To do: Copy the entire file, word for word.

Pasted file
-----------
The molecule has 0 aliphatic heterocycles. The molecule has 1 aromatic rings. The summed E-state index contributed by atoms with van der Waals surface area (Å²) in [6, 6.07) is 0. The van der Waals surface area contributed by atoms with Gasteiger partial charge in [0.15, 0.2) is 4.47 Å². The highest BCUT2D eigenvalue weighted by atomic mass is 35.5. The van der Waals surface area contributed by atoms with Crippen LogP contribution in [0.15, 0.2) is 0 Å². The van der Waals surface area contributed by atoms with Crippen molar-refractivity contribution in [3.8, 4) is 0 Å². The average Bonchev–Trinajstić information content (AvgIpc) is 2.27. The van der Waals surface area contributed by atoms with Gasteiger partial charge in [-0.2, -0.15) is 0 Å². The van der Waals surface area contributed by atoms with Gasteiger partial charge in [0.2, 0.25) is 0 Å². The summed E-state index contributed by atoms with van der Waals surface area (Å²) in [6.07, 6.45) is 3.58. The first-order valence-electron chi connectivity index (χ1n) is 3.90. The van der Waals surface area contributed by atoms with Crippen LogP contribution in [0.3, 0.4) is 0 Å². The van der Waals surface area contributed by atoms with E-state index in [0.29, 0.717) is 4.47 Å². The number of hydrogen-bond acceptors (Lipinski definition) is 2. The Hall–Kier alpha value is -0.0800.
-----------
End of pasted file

The molecule has 0 aliphatic heterocycles. The molecule has 1 aromatic rings. The summed E-state index contributed by atoms with van der Waals surface area (Å²) in [6, 6.07) is 0. The van der Waals surface area contributed by atoms with Gasteiger partial charge in [0.15, 0.2) is 4.47 Å². The highest BCUT2D eigenvalue weighted by atomic mass is 35.5. The van der Waals surface area contributed by atoms with Crippen LogP contribution in [0.15, 0.2) is 0 Å². The van der Waals surface area contributed by atoms with Crippen molar-refractivity contribution in [3.8, 4) is 0 Å². The average Bonchev–Trinajstić information content (AvgIpc) is 2.27. The van der Waals surface area contributed by atoms with Gasteiger partial charge in [-0.2, -0.15) is 0 Å². The van der Waals surface area contributed by atoms with Gasteiger partial charge in [0.2, 0.25) is 0 Å². The summed E-state index contributed by atoms with van der Waals surface area (Å²) in [6.07, 6.45) is 3.58. The first-order valence-electron chi connectivity index (χ1n) is 3.90. The van der Waals surface area contributed by atoms with Crippen LogP contribution in [0.3, 0.4) is 0 Å². The van der Waals surface area contributed by atoms with E-state index in [0.29, 0.717) is 4.47 Å². The number of hydrogen-bond acceptors (Lipinski definition) is 2. The Hall–Kier alpha value is -0.0800.